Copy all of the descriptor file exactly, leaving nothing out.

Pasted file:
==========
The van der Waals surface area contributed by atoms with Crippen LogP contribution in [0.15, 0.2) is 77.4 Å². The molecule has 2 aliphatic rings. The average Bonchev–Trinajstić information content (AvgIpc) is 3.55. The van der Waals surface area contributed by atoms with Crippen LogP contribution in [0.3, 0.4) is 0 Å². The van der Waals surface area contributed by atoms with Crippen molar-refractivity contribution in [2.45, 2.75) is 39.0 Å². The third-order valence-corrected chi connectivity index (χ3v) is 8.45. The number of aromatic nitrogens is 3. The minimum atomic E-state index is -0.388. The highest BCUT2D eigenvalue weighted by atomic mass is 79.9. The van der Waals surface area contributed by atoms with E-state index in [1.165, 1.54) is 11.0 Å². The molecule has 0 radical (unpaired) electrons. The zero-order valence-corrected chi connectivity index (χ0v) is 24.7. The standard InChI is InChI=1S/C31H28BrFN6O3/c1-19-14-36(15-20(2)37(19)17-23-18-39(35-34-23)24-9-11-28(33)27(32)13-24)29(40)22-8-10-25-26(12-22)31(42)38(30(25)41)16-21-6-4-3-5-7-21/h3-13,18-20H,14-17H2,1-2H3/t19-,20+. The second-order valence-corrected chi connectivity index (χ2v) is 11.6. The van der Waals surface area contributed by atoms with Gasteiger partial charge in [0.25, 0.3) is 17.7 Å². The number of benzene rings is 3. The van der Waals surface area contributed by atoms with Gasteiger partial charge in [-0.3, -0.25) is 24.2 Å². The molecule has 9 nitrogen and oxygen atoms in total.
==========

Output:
The van der Waals surface area contributed by atoms with Crippen LogP contribution in [0.15, 0.2) is 77.4 Å². The molecule has 2 aliphatic rings. The average Bonchev–Trinajstić information content (AvgIpc) is 3.55. The van der Waals surface area contributed by atoms with Crippen LogP contribution in [0.3, 0.4) is 0 Å². The van der Waals surface area contributed by atoms with Crippen molar-refractivity contribution in [2.45, 2.75) is 39.0 Å². The third-order valence-corrected chi connectivity index (χ3v) is 8.45. The number of aromatic nitrogens is 3. The minimum atomic E-state index is -0.388. The highest BCUT2D eigenvalue weighted by atomic mass is 79.9. The van der Waals surface area contributed by atoms with E-state index in [1.165, 1.54) is 11.0 Å². The molecule has 0 radical (unpaired) electrons. The zero-order valence-corrected chi connectivity index (χ0v) is 24.7. The standard InChI is InChI=1S/C31H28BrFN6O3/c1-19-14-36(15-20(2)37(19)17-23-18-39(35-34-23)24-9-11-28(33)27(32)13-24)29(40)22-8-10-25-26(12-22)31(42)38(30(25)41)16-21-6-4-3-5-7-21/h3-13,18-20H,14-17H2,1-2H3/t19-,20+. The second-order valence-corrected chi connectivity index (χ2v) is 11.6. The van der Waals surface area contributed by atoms with Gasteiger partial charge in [0.25, 0.3) is 17.7 Å². The number of benzene rings is 3. The van der Waals surface area contributed by atoms with Gasteiger partial charge in [-0.3, -0.25) is 24.2 Å². The molecule has 9 nitrogen and oxygen atoms in total.